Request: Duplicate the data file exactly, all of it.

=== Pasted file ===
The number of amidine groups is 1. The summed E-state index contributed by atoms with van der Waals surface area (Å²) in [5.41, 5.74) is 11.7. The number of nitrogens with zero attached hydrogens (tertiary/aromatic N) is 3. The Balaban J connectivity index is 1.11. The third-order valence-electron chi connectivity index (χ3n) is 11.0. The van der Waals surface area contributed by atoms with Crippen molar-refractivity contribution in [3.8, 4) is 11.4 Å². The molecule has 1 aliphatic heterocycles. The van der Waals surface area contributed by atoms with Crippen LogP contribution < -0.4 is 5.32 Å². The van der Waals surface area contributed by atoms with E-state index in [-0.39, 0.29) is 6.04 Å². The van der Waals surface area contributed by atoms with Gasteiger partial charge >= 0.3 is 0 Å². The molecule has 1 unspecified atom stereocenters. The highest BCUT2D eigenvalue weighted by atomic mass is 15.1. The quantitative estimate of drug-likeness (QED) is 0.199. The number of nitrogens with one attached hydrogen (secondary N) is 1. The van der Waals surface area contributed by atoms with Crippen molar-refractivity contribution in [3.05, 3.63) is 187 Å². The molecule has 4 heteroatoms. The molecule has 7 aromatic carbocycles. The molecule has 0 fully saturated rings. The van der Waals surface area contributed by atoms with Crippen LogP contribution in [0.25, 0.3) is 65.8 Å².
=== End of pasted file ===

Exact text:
The number of amidine groups is 1. The summed E-state index contributed by atoms with van der Waals surface area (Å²) in [5.41, 5.74) is 11.7. The number of nitrogens with zero attached hydrogens (tertiary/aromatic N) is 3. The Balaban J connectivity index is 1.11. The third-order valence-electron chi connectivity index (χ3n) is 11.0. The van der Waals surface area contributed by atoms with Crippen molar-refractivity contribution in [3.8, 4) is 11.4 Å². The molecule has 1 aliphatic heterocycles. The van der Waals surface area contributed by atoms with Crippen LogP contribution < -0.4 is 5.32 Å². The van der Waals surface area contributed by atoms with E-state index in [-0.39, 0.29) is 6.04 Å². The van der Waals surface area contributed by atoms with Gasteiger partial charge >= 0.3 is 0 Å². The molecule has 1 unspecified atom stereocenters. The highest BCUT2D eigenvalue weighted by atomic mass is 15.1. The quantitative estimate of drug-likeness (QED) is 0.199. The number of nitrogens with one attached hydrogen (secondary N) is 1. The van der Waals surface area contributed by atoms with Crippen molar-refractivity contribution in [3.05, 3.63) is 187 Å². The molecule has 4 heteroatoms. The molecule has 7 aromatic carbocycles. The molecule has 0 fully saturated rings. The van der Waals surface area contributed by atoms with Crippen LogP contribution in [0.25, 0.3) is 65.8 Å².